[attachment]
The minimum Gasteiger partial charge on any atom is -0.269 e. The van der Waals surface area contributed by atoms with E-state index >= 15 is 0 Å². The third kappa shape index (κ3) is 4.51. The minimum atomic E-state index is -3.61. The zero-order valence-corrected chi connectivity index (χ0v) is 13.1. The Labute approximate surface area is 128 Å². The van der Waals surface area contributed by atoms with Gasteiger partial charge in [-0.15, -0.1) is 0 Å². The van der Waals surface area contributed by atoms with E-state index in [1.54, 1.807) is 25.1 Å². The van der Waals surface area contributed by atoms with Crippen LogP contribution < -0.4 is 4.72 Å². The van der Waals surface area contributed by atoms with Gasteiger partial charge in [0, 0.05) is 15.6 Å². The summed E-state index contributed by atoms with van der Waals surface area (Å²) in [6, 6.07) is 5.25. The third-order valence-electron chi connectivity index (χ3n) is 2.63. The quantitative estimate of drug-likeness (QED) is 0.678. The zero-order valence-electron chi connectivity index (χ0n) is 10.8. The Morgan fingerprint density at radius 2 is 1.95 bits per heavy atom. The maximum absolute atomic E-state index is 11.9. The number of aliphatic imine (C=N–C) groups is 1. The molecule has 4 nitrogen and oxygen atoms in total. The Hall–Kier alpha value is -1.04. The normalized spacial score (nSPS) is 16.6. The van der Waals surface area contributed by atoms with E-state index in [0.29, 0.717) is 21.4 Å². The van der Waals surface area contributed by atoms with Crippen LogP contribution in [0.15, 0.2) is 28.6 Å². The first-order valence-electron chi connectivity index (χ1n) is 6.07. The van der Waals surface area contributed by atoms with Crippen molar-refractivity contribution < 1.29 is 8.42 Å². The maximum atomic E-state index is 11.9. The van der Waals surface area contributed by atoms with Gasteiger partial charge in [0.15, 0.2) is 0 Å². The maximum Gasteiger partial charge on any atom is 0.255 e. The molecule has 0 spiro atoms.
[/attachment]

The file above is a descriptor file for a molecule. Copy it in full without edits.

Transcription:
The minimum Gasteiger partial charge on any atom is -0.269 e. The van der Waals surface area contributed by atoms with E-state index >= 15 is 0 Å². The third kappa shape index (κ3) is 4.51. The minimum atomic E-state index is -3.61. The zero-order valence-corrected chi connectivity index (χ0v) is 13.1. The Labute approximate surface area is 128 Å². The van der Waals surface area contributed by atoms with Gasteiger partial charge in [-0.15, -0.1) is 0 Å². The van der Waals surface area contributed by atoms with E-state index in [1.54, 1.807) is 25.1 Å². The van der Waals surface area contributed by atoms with Crippen LogP contribution < -0.4 is 4.72 Å². The van der Waals surface area contributed by atoms with Gasteiger partial charge in [0, 0.05) is 15.6 Å². The summed E-state index contributed by atoms with van der Waals surface area (Å²) in [6, 6.07) is 5.25. The third-order valence-electron chi connectivity index (χ3n) is 2.63. The quantitative estimate of drug-likeness (QED) is 0.678. The zero-order valence-electron chi connectivity index (χ0n) is 10.8. The Morgan fingerprint density at radius 2 is 1.95 bits per heavy atom. The maximum absolute atomic E-state index is 11.9. The number of aliphatic imine (C=N–C) groups is 1. The molecule has 4 nitrogen and oxygen atoms in total. The Hall–Kier alpha value is -1.04. The normalized spacial score (nSPS) is 16.6. The van der Waals surface area contributed by atoms with E-state index in [0.29, 0.717) is 21.4 Å². The van der Waals surface area contributed by atoms with Crippen LogP contribution in [0.15, 0.2) is 28.6 Å². The first-order valence-electron chi connectivity index (χ1n) is 6.07. The van der Waals surface area contributed by atoms with Crippen molar-refractivity contribution < 1.29 is 8.42 Å². The maximum atomic E-state index is 11.9. The van der Waals surface area contributed by atoms with Gasteiger partial charge in [0.15, 0.2) is 0 Å². The maximum Gasteiger partial charge on any atom is 0.255 e. The molecule has 0 spiro atoms.